AMESBURY — Lowell's Boat Shop is embarking on an ambitious fundraising drive to create a piece of maritime history.
The working museum is hoping to raise $100,000 to build a replica whaleboat that will accompany the last remaining whale ship, the Charles W. Morgan, at Mystic Seaport in Connecticut.
"Essentially, you're helping to preserve — which is what we do — a piece of history," said Graham McKay, manager and boat builder at Lowell's Boat Shop on the banks of the Merrimack River along Amesbury's Point Shore neighborhood.
The money, which has to be raised by September, will go toward paying staff and covering the cost of materials for getting the boat completed.
Money will also be used to create and implement a whaling curriculum to present to local schools during the construction, and two to three apprenticeships for local high school kids.
"So far, we've only just started to get interest and get the word out in earnest," McKay said about the fundraising efforts. "I have a couple thousand dollars so far. I need to have $60,000 in pledges to start to get the materials and get the people lined up."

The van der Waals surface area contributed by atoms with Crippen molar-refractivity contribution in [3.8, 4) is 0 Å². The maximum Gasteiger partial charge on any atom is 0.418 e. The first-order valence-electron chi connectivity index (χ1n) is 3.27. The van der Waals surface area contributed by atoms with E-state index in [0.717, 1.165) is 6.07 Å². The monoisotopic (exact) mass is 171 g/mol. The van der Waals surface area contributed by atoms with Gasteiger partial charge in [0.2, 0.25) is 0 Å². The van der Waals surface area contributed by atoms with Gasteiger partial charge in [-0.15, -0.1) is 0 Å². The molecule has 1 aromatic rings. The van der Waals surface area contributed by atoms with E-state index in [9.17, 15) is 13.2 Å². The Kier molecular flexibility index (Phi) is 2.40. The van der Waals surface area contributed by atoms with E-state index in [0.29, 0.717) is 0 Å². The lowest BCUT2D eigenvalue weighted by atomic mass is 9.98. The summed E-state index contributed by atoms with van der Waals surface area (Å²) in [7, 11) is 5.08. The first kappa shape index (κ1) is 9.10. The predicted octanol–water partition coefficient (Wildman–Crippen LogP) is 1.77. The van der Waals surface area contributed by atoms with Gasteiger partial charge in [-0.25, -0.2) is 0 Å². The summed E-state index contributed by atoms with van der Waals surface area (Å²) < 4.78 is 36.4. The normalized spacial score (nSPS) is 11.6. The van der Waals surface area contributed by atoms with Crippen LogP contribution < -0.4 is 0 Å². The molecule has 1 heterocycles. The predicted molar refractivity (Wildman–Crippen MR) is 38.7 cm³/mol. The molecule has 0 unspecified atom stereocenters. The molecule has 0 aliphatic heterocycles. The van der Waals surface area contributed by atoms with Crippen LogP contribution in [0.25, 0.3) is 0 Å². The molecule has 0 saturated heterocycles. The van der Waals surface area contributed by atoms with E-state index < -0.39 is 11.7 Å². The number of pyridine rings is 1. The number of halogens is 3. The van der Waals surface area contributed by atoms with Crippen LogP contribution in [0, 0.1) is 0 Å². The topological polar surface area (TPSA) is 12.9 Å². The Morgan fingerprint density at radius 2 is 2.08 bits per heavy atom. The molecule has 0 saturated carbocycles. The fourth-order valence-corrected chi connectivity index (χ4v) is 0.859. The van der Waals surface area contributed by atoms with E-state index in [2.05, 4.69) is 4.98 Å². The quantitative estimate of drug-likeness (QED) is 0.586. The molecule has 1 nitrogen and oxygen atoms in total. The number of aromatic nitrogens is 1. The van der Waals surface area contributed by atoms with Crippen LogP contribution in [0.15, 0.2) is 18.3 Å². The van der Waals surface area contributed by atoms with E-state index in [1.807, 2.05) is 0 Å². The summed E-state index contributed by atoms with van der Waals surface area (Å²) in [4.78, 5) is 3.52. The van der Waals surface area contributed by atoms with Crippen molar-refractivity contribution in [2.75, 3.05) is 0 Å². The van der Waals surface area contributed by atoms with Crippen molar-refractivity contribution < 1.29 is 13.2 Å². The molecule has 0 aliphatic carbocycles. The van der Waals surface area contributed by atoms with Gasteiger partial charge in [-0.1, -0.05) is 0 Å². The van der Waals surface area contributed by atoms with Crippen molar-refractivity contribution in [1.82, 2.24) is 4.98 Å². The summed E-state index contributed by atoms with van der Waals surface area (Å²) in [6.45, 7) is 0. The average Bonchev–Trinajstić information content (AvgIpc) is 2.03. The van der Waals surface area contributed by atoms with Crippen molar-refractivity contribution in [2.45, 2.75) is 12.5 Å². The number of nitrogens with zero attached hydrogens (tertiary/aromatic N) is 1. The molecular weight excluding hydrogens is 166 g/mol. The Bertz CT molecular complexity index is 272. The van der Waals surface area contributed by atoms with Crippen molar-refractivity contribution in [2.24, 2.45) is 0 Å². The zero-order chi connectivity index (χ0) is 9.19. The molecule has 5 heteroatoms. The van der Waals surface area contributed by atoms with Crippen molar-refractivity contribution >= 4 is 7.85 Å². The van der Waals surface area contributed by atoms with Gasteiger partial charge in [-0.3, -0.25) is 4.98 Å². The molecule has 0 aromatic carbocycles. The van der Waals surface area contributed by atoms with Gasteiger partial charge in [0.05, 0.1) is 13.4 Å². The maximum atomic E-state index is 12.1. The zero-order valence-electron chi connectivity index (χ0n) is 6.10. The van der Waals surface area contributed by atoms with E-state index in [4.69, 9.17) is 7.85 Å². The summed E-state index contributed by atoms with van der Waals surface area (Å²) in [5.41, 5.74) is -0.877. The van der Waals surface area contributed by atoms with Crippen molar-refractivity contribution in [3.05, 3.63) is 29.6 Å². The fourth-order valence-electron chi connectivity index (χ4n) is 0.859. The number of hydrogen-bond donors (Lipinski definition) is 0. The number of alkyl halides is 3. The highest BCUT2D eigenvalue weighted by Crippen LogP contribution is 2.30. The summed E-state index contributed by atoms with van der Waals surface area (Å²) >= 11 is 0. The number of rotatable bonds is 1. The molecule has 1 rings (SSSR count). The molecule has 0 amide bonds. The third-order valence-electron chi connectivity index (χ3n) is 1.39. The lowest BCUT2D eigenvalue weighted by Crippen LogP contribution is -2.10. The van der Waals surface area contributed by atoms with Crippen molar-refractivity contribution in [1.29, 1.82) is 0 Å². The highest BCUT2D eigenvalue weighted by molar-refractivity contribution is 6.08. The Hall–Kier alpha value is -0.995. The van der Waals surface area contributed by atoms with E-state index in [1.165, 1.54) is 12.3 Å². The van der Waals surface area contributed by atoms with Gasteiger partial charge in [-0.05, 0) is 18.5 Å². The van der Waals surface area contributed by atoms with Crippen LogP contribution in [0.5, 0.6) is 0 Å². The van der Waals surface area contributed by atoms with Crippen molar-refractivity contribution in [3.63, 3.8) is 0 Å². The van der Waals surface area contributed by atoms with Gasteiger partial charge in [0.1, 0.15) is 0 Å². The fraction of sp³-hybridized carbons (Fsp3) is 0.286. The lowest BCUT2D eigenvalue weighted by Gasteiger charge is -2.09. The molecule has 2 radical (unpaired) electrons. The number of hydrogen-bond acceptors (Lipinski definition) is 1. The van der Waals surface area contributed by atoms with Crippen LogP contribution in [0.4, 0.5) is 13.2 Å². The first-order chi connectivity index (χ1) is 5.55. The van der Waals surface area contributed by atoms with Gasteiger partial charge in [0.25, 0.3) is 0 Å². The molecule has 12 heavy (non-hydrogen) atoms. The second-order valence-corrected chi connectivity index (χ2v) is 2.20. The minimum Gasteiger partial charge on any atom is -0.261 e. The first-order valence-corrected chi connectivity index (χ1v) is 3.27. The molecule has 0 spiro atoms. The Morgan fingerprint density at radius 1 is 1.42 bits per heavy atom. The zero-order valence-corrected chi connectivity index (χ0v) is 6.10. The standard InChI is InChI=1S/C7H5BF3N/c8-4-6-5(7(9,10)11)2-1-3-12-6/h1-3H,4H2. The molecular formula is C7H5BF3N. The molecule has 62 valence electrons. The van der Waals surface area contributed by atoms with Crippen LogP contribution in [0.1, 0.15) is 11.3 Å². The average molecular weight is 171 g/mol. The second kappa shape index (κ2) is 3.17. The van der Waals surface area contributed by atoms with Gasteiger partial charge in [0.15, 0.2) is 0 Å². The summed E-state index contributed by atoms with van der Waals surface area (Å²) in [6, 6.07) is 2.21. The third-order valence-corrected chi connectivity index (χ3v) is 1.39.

The plan is for construction to start in the winter and last six months.
While Lowell's Boat Shop works to build a new whaleboat, Mystic Seaport is undertaking a massive rebuilding of the last remaining whale ship.
The Charles W. Morgan was built in 1841 in New Bedford and made 37 voyages before retiring in 1921.
A number of whaleboats would hang around old whale ships like the Charles W. Morgan during their voyages out to sea, which could last years, according to McKay.
The two vessels worked side by side in the 1800s when the whaling industry was an important economic force in Massachusetts.
When the crew spotted a whale, six to seven men would pile into a whaleboat and either sail or row so they could get close to the whale and kill it with a harpoon.